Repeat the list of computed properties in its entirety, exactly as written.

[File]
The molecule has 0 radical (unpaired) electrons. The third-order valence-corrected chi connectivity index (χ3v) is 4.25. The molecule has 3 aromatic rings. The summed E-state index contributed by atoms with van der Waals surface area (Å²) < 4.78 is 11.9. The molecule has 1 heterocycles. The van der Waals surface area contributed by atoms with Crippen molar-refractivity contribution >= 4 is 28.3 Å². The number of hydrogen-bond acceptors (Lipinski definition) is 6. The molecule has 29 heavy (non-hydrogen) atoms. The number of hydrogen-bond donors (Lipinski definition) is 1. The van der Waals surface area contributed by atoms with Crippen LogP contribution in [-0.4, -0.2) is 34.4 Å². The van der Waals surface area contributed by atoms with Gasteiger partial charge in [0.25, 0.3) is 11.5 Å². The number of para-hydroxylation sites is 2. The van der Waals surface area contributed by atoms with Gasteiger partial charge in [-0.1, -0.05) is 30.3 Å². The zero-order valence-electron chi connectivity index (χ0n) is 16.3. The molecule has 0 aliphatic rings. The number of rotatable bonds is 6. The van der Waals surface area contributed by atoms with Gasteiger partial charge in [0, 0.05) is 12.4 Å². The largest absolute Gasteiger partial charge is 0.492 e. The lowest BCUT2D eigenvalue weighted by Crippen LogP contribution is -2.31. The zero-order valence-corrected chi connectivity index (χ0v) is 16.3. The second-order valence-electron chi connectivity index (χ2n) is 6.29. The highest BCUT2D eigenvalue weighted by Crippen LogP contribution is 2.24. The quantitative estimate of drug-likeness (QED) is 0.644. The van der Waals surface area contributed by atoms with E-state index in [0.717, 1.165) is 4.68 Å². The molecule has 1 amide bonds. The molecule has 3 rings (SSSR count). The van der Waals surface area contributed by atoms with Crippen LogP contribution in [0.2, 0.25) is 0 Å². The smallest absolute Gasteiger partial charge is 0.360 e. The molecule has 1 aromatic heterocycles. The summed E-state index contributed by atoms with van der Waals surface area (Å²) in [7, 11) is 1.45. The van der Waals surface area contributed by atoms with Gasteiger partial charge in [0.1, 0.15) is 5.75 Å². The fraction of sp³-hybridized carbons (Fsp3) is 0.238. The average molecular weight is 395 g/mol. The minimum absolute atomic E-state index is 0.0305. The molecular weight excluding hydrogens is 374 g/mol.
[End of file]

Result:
The molecule has 0 radical (unpaired) electrons. The third-order valence-corrected chi connectivity index (χ3v) is 4.25. The molecule has 3 aromatic rings. The summed E-state index contributed by atoms with van der Waals surface area (Å²) < 4.78 is 11.9. The molecule has 1 heterocycles. The van der Waals surface area contributed by atoms with Crippen molar-refractivity contribution >= 4 is 28.3 Å². The number of hydrogen-bond acceptors (Lipinski definition) is 6. The molecule has 29 heavy (non-hydrogen) atoms. The number of hydrogen-bond donors (Lipinski definition) is 1. The van der Waals surface area contributed by atoms with Crippen LogP contribution in [-0.4, -0.2) is 34.4 Å². The van der Waals surface area contributed by atoms with Gasteiger partial charge in [0.25, 0.3) is 11.5 Å². The number of para-hydroxylation sites is 2. The van der Waals surface area contributed by atoms with Gasteiger partial charge in [-0.1, -0.05) is 30.3 Å². The zero-order valence-electron chi connectivity index (χ0n) is 16.3. The molecule has 0 aliphatic rings. The number of rotatable bonds is 6. The van der Waals surface area contributed by atoms with Gasteiger partial charge in [0, 0.05) is 12.4 Å². The largest absolute Gasteiger partial charge is 0.492 e. The lowest BCUT2D eigenvalue weighted by Crippen LogP contribution is -2.31. The zero-order valence-corrected chi connectivity index (χ0v) is 16.3. The second-order valence-electron chi connectivity index (χ2n) is 6.29. The highest BCUT2D eigenvalue weighted by Crippen LogP contribution is 2.24. The quantitative estimate of drug-likeness (QED) is 0.644. The van der Waals surface area contributed by atoms with E-state index in [0.717, 1.165) is 4.68 Å². The molecule has 1 amide bonds. The molecule has 3 rings (SSSR count). The van der Waals surface area contributed by atoms with Crippen LogP contribution in [0.2, 0.25) is 0 Å². The smallest absolute Gasteiger partial charge is 0.360 e. The molecule has 1 aromatic heterocycles. The summed E-state index contributed by atoms with van der Waals surface area (Å²) in [7, 11) is 1.45. The van der Waals surface area contributed by atoms with Gasteiger partial charge in [0.1, 0.15) is 5.75 Å². The fraction of sp³-hybridized carbons (Fsp3) is 0.238. The average molecular weight is 395 g/mol. The minimum absolute atomic E-state index is 0.0305. The molecular weight excluding hydrogens is 374 g/mol.